The Magical Big Ten Title Run Of 1980 Indiana Basketball

The Indiana Hoosiers had slipped a bit after their glorious run of 1975 and 1976, where they posted undefeated seasons and in ’76 capped it off with a national championship. They missed the NCAAs in 1977 and 1979. Even allowing for a Sweet 16 run in 1978 and the fact that punching a ticket to March Madness in this period was considerably tougher than it is today (the field ranged from 32 to 40 teams), Bob Knight still needed to get the program back on track. The 1980 Indiana basketball team did just that with a memorable conference championship run and a legacy that still reverberates forty years later.


The Game-By-Game Narrative

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Indiana Hoosier basketball

Expectations were high for a turnaround in 1980. The Hoosiers had Mike Woodson and Randy Wittman on the wings, along with a talented 6’5 guard in Butch Carter. Landon Turner was a rising star at center and Ray Tolbert was strong at power forward. And the real buzz came from the best recruit Knight ever hauled in—a baby-faced point guard out of Chicago named Isiah Thomas.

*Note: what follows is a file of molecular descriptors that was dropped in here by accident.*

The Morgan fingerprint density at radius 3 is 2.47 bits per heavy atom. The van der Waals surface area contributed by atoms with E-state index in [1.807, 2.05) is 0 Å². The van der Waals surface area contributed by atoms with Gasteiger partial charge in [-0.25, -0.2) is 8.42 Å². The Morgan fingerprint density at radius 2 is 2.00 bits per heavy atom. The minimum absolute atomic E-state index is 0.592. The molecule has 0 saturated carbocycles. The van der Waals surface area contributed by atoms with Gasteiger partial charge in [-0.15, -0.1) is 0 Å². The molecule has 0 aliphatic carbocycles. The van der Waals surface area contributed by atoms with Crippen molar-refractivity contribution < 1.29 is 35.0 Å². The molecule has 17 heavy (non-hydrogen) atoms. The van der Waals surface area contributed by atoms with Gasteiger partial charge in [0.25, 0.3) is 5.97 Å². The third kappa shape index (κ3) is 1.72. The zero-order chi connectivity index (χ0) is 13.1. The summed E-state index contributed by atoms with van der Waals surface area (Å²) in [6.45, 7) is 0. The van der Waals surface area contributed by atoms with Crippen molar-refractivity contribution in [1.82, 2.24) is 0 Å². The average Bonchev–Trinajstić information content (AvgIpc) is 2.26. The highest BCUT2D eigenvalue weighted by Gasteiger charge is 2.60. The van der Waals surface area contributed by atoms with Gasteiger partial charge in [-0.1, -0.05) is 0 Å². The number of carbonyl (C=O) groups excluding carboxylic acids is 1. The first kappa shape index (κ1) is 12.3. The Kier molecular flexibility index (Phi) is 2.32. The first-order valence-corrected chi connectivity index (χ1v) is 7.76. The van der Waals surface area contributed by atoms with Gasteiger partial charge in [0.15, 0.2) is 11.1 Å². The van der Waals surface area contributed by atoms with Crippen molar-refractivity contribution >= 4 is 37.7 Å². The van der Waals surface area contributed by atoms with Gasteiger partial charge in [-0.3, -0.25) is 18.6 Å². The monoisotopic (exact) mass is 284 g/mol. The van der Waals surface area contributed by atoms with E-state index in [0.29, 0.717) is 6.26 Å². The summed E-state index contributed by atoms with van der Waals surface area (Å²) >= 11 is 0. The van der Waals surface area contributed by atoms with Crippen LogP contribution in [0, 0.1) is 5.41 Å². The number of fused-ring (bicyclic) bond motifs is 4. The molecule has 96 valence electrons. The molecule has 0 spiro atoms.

Indiana won their first four games, including a 76-69 home win over a Georgetown team that was bound for the Elite Eight in March. Even some tough losses weren’t devastating—69-58 at Kentucky and 61-57 to North Carolina, both of whom would have their customary high seeding positions in March.

But the problem was injuries. Wittman hurt his foot and was gone for the year. Woodson had gone in for back surgery and there was fear he would be lost. Indiana still had talent—Tolbert would average 10 points/7 rebounds on the year and Isiah averaged a 15 points/4 rebounds/6 assists stat line. But this wasn’t the team Indiana expected to have on the floor as conference play beckoned.